Sanaa, Yemen (CNN) -- At least seven pro-Houthi protesters were killed and dozens were wounded Tuesday when demonstrators allegedly tried to raid the Ministerial Cabinet building in the capital, a senior Houthi official said.
A government representative gave conflicting figures, saying four pro-Houthi protesters were killed in the attempted raid in Sanaa.
The Houthi official said the more than 45 people who were injured were taken to Al-Moayyad house. Hospital officials told CNN that three of the injured are in critical condition. "The gunshot wounds are mostly to the head, back and chest, resulting in serious injuries," a hospital official told CNN on condition of anonymity because he is not authorized to talk to the media.
The Interior Ministry said protesters -- including some armed Houthis -- attempted to raid the Ministerial Cabinet and attacked the soldiers guarding the gates.
"Troops did their legal duties of protecting government buildings after being threatened," the ministry said in a statement.
The ministry said the protesters were killed and injured by the armed demonstrators within the crowd, and said several government troops were attacked and injured in the violence. It called on Houthis to seek peaceful solutions for change instead of using force.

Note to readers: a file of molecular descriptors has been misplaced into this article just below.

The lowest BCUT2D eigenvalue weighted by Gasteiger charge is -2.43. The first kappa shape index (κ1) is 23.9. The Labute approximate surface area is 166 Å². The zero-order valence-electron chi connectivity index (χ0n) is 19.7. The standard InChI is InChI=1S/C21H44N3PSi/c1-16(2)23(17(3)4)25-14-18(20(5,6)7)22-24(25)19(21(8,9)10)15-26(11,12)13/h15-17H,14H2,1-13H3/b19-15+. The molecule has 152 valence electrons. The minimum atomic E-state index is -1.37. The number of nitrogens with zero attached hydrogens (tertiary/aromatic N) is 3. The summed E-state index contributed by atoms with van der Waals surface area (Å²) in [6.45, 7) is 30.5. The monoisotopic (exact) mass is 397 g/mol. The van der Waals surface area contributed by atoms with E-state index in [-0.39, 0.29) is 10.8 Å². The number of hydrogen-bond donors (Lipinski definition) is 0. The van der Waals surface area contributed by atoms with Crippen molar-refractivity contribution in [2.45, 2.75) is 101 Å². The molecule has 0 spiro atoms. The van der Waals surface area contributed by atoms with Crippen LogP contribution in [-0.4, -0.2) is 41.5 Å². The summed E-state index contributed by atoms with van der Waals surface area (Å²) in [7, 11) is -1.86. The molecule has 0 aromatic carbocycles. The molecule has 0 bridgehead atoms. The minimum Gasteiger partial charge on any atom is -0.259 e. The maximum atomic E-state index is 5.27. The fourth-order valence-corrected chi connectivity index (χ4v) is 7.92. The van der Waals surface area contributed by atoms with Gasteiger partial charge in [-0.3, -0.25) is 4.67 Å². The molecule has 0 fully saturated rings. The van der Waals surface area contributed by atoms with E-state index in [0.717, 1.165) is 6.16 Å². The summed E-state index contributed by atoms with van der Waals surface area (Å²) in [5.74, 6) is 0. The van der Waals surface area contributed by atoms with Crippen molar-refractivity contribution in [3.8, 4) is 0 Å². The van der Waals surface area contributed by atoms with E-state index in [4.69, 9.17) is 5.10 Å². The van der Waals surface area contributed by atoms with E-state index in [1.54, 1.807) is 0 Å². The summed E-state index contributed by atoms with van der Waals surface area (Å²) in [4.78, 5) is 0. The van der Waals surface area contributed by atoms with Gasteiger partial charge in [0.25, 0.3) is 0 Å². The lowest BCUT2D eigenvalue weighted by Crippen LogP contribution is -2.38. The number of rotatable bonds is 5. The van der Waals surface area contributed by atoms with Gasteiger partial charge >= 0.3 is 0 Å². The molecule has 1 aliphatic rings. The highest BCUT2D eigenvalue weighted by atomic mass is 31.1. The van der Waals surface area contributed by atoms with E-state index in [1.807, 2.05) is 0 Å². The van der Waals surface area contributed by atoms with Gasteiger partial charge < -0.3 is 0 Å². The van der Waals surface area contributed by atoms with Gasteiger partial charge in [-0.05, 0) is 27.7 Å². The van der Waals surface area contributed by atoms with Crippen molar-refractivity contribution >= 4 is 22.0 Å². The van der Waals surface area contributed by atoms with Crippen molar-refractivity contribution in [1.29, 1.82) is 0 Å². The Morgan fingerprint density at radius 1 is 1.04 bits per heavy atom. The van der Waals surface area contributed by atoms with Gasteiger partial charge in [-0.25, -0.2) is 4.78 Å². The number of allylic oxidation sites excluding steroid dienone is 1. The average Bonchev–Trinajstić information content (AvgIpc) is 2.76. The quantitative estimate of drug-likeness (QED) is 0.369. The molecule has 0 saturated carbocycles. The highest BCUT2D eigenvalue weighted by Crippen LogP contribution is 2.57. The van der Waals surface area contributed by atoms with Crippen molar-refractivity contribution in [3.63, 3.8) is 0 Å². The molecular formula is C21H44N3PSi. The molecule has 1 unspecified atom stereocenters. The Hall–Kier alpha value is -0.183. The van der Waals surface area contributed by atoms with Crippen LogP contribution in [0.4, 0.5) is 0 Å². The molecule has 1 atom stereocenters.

Houthis, also known as "Ansarullah," have been rallying for almost a month, demanding that a recently approved oil subsidy reform be revoked and that the government step down. Until then, they say, they will not remove their tents from Sanaa and surrounding areas.
In a televised speech Monday, top Ansarullah leader AbdulMalik al-Houthi called on supporters to continue protesting and launched a new stage of escalation. "It seemed that the government downplayed our threats and killed peaceful protesters," al-Houthi said, referring to the deaths of some demonstrators Sunday. "Their blood will not go in vain."
Houthi spokesman Mohammed AbdulSalam threatened the Yemeni government, saying the group was being forced to consider non-peaceful actions in retaliation for the attacks against protesters. "The government is trying to say that peaceful activities are not accepted. The killing of protesters will not make us take steps backwards, but rather raise our ceiling of demands," he said.
Earlier in the month, Yemeni President Abdu Rabu Mansour Hadi dismissed the government and agreed to a 15% cut in fuel prices, in addition to other economic reforms, seeking to end weeks of tense protests led by tens of thousands of Houthi loyalists.
Houthis, who follow the Zaidi sect of Islam, rejected the initiative.